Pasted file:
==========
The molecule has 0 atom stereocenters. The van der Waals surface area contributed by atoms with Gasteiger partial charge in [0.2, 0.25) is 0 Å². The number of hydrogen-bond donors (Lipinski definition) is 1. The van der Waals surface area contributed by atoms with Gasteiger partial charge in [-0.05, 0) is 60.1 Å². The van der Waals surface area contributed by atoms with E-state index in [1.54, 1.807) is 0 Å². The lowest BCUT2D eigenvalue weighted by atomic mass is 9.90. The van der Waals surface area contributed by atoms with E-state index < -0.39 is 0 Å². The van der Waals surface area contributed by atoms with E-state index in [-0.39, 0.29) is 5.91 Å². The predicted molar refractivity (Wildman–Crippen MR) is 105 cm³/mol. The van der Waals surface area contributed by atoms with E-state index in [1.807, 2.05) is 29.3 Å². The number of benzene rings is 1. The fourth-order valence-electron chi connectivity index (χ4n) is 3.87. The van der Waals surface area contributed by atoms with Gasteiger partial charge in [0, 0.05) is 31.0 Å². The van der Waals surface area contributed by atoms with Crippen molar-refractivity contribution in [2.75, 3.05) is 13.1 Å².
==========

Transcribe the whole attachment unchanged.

The molecule has 0 atom stereocenters. The van der Waals surface area contributed by atoms with Gasteiger partial charge in [0.2, 0.25) is 0 Å². The number of hydrogen-bond donors (Lipinski definition) is 1. The van der Waals surface area contributed by atoms with Gasteiger partial charge in [-0.05, 0) is 60.1 Å². The van der Waals surface area contributed by atoms with E-state index in [1.54, 1.807) is 0 Å². The lowest BCUT2D eigenvalue weighted by atomic mass is 9.90. The van der Waals surface area contributed by atoms with E-state index < -0.39 is 0 Å². The van der Waals surface area contributed by atoms with E-state index in [-0.39, 0.29) is 5.91 Å². The predicted molar refractivity (Wildman–Crippen MR) is 105 cm³/mol. The van der Waals surface area contributed by atoms with E-state index in [1.807, 2.05) is 29.3 Å². The number of benzene rings is 1. The fourth-order valence-electron chi connectivity index (χ4n) is 3.87. The van der Waals surface area contributed by atoms with Gasteiger partial charge in [0, 0.05) is 31.0 Å². The van der Waals surface area contributed by atoms with Crippen molar-refractivity contribution in [2.75, 3.05) is 13.1 Å².